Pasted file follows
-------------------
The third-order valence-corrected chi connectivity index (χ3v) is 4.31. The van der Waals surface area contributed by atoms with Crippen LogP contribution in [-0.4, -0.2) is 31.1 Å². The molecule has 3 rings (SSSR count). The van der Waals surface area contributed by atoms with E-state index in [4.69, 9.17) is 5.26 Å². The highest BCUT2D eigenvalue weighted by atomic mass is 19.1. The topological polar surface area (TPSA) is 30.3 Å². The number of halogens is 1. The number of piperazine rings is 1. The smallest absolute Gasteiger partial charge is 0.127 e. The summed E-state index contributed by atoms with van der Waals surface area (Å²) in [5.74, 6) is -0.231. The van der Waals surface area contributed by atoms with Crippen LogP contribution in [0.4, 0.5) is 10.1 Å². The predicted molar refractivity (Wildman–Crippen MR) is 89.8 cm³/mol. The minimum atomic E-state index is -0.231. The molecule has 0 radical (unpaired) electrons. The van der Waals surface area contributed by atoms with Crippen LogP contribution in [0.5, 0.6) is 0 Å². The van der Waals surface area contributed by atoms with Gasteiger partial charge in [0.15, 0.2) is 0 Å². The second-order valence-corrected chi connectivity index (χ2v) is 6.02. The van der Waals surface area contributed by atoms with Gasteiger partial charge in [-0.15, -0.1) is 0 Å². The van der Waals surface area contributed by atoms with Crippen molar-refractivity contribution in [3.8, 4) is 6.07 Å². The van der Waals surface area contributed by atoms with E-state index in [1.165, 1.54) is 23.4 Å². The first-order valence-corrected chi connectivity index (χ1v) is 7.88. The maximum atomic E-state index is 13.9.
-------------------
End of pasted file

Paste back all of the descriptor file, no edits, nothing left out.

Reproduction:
The third-order valence-corrected chi connectivity index (χ3v) is 4.31. The van der Waals surface area contributed by atoms with Crippen LogP contribution in [-0.4, -0.2) is 31.1 Å². The molecule has 3 rings (SSSR count). The van der Waals surface area contributed by atoms with E-state index in [4.69, 9.17) is 5.26 Å². The highest BCUT2D eigenvalue weighted by atomic mass is 19.1. The topological polar surface area (TPSA) is 30.3 Å². The number of halogens is 1. The number of piperazine rings is 1. The smallest absolute Gasteiger partial charge is 0.127 e. The summed E-state index contributed by atoms with van der Waals surface area (Å²) in [5.74, 6) is -0.231. The van der Waals surface area contributed by atoms with Crippen LogP contribution in [0.4, 0.5) is 10.1 Å². The predicted molar refractivity (Wildman–Crippen MR) is 89.8 cm³/mol. The minimum atomic E-state index is -0.231. The molecule has 0 radical (unpaired) electrons. The van der Waals surface area contributed by atoms with Crippen LogP contribution in [0.5, 0.6) is 0 Å². The van der Waals surface area contributed by atoms with Gasteiger partial charge in [0.15, 0.2) is 0 Å². The second-order valence-corrected chi connectivity index (χ2v) is 6.02. The van der Waals surface area contributed by atoms with Gasteiger partial charge in [-0.15, -0.1) is 0 Å². The van der Waals surface area contributed by atoms with Crippen molar-refractivity contribution in [3.8, 4) is 6.07 Å². The van der Waals surface area contributed by atoms with E-state index in [1.165, 1.54) is 23.4 Å². The first-order valence-corrected chi connectivity index (χ1v) is 7.88. The maximum atomic E-state index is 13.9.